drug-addiction-rehab

Drug Addiction and Rehab

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Drug Addiction and Rehab

Drug addiction and its devastating consequences are often depicted in the popular media. One of the most dramatic such depictions is the movie “Requiem for a Dream”. The film follows the descent into madness of an elderly woman due to amphetamines and the tragic consequences of three other characters using heroin. The movie “Blow”, starring Penelope Cruz and Johnny Depp deals with cocaine. Heroin is also portrayed in motion pictures such as “Trainspotting” and even “Pulp Fiction”. Documentaries like the TV show “Intervention” describe addicts’ paths to recovery or relapse.

Heroin withdrawal is one of the worst drug withdrawals there is. Heroin withdrawal is physically painful, dangerous and must be medically supervised. Heroin is not the only powerful opiate. Derived from morphine, heroin is also a painkiller, a highly addictive and potentially fatal substance. In recent years, an even worse opiate has made its way onto the streets, fentanyl. More powerful than heroin, fentanyl is responsible for countless overdoses. The popular star The Artist, previously known as Prince, died from a fentanyl overdose. Another opioid more powerful than heroin is dilaudid. Opioids are used in the medical field to manage pain, but due to the euphoric effects they produce, they often make their way to the black market.

Fatal drug overdoses are the worst consequences of drug abuse, but they are not the only dangers that substance use produces. The DSM-5 or the fifth version of the Diagnostic and Statistical Manual published by the APA (American Psychiatric Association) has a category for substance use disorders, ranging from mild to severe. Thus, a drug or alcohol addiction is considered a mental illness in psychiatry. However, not all substance use disorders are treatable, at least pharmacologically. But some, such as heroin, can be treated with medication. For example, methadone reduces heroin withdrawal symptoms without producing a “high”.

But why do people begin experimenting with drugs in the first place? As the joke goes “just say no to drugs” and the response is “stop talking to drugs!”. Peer pressure and boredom are among the main factors for initial drug use. And afterwards, the vicious cycle begins. Very addictive and powerful drugs such as cocaine or heroin can have a person hooked after only a couple of uses.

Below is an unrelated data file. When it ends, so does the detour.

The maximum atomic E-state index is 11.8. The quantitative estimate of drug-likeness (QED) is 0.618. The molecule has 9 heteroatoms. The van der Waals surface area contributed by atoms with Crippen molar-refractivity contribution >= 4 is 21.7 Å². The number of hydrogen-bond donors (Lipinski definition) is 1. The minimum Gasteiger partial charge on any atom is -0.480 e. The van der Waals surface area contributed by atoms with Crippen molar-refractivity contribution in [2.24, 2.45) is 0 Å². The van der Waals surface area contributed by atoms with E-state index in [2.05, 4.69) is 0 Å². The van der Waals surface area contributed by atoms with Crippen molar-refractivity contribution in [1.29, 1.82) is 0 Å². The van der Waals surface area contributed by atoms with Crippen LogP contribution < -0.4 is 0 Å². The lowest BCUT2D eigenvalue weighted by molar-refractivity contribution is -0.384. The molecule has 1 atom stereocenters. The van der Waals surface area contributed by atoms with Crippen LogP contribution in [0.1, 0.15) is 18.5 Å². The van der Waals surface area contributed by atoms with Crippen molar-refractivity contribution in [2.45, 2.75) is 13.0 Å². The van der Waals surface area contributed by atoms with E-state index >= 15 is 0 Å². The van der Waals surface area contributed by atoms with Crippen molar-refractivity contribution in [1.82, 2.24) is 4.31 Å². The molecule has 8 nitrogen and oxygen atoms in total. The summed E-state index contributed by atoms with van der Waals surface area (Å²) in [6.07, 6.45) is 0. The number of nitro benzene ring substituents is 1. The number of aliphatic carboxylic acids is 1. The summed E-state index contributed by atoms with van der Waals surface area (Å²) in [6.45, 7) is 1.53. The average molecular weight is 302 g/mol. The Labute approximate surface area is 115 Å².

The important part to remember is that once you try a drug you like – you will always like it. For instance, while most cocaine withdrawal symptoms go away with time, cravings or urges to use persist for a lifetime. People can also be trapped into doing drugs, let us tell a true story.

A young, innocent girl just turned 17. She has never experimented with hard drugs and had no intention to. But, being at an impressionable and romantic age, she fell in love with the wrong person. Her new boyfriend was a criminal, a drug dealer. The police caught up with him and he was incarcerated, but he had already damaged the teenager by then. One evening she wanted to go out clubbing by herself. However, her criminal boyfriend had other plans. He cooked crack-cocaine and made her try it. She did, and of course, stayed with him until they consumed all of the drug. He told her that she would now have to face a life-long battle and later admitted that he only did it so that she wouldn’t leave him. We’re telling this story to warn parents and others that there are ruthless thugs out there who will stop at nothing to hook people on addictive substances for personal gain. The girl in the story was lucky enough to avoid becoming addicted, she broke up with the selfish, malevolent boyfriend and never touched crack-cocaine again. But it was a close call, a young life could have been destroyed by this one huge mistake.

Other horror stories involving street drugs include a young man from Australia and another from Quebec, Canada. A young Australian tried ecstasy for the first time and as a result remained permanently in a damaged state. Long after the high wore off, he continued stuttering and shaking and is unable to talk properly. The doctors said he was lucky to even be alive. Similarly, a young Quebecker (17 years old!) also tried ecstasy for the first time and his life was permanently ruined as a consequence. He became paralysed, deaf, mute and blind.

As mentioned above, drug addiction can be devastating. The worst part is that there is no cure. The truth is hurtful, abrupt. Once you’re an addict, you’re an addict for life. But, that does not mean you’re helpless, there are tricks:

  • talk to yourself, communicate with yourself
  • it’s ok to feel negative emotions and understanding that can reduce cravings and urges
  • ask yourself how you’re feeling
  • halt – an acronym – hungry (eat something healthy), angry (emotions, it’s ok to feel different emotions, talk to yourself, it’s human), lonely (call a friend or girlfriend/boyfriend), tired (pain) – exercise and sleep/relax
  • regular exercise will help with energy and good mood
  • doing nothing makes you feel unaccomplished and depressed/worthless
  • key to do 40-60 minutes of low-impact cardio (releases endorphins)
  • YouTube or favourite music can motivate you while exercising
  • sauna, jacuzzi or steam-room release melatonin, and helps you relax (also helps you sleep for insomnia)
    have a schedule, fill up your schedule, having a full schedule helps

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